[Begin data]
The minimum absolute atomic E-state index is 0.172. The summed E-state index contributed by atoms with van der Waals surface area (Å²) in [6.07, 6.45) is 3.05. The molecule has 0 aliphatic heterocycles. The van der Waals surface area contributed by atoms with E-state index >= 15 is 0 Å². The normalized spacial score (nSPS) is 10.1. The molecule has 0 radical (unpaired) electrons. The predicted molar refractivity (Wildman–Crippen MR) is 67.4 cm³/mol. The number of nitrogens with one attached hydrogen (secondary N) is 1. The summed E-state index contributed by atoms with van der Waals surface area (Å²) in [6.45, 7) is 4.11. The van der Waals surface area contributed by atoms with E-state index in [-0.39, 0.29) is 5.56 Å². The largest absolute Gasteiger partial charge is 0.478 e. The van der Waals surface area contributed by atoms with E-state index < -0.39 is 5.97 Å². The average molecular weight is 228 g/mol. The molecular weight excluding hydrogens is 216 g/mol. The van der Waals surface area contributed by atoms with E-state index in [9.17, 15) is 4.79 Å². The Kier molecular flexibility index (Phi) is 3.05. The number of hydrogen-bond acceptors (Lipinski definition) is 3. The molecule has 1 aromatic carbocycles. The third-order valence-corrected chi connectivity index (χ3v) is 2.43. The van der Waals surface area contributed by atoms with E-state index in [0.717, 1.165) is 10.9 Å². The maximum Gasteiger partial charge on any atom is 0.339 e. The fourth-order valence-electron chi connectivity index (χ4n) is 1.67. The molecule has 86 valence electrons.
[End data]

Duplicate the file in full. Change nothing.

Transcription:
The minimum absolute atomic E-state index is 0.172. The summed E-state index contributed by atoms with van der Waals surface area (Å²) in [6.07, 6.45) is 3.05. The molecule has 0 aliphatic heterocycles. The van der Waals surface area contributed by atoms with E-state index >= 15 is 0 Å². The normalized spacial score (nSPS) is 10.1. The molecule has 0 radical (unpaired) electrons. The predicted molar refractivity (Wildman–Crippen MR) is 67.4 cm³/mol. The number of nitrogens with one attached hydrogen (secondary N) is 1. The summed E-state index contributed by atoms with van der Waals surface area (Å²) in [6.45, 7) is 4.11. The van der Waals surface area contributed by atoms with E-state index in [-0.39, 0.29) is 5.56 Å². The largest absolute Gasteiger partial charge is 0.478 e. The van der Waals surface area contributed by atoms with E-state index < -0.39 is 5.97 Å². The average molecular weight is 228 g/mol. The molecular weight excluding hydrogens is 216 g/mol. The van der Waals surface area contributed by atoms with E-state index in [9.17, 15) is 4.79 Å². The Kier molecular flexibility index (Phi) is 3.05. The number of hydrogen-bond acceptors (Lipinski definition) is 3. The molecule has 1 aromatic carbocycles. The third-order valence-corrected chi connectivity index (χ3v) is 2.43. The van der Waals surface area contributed by atoms with E-state index in [0.717, 1.165) is 10.9 Å². The maximum Gasteiger partial charge on any atom is 0.339 e. The fourth-order valence-electron chi connectivity index (χ4n) is 1.67. The molecule has 86 valence electrons.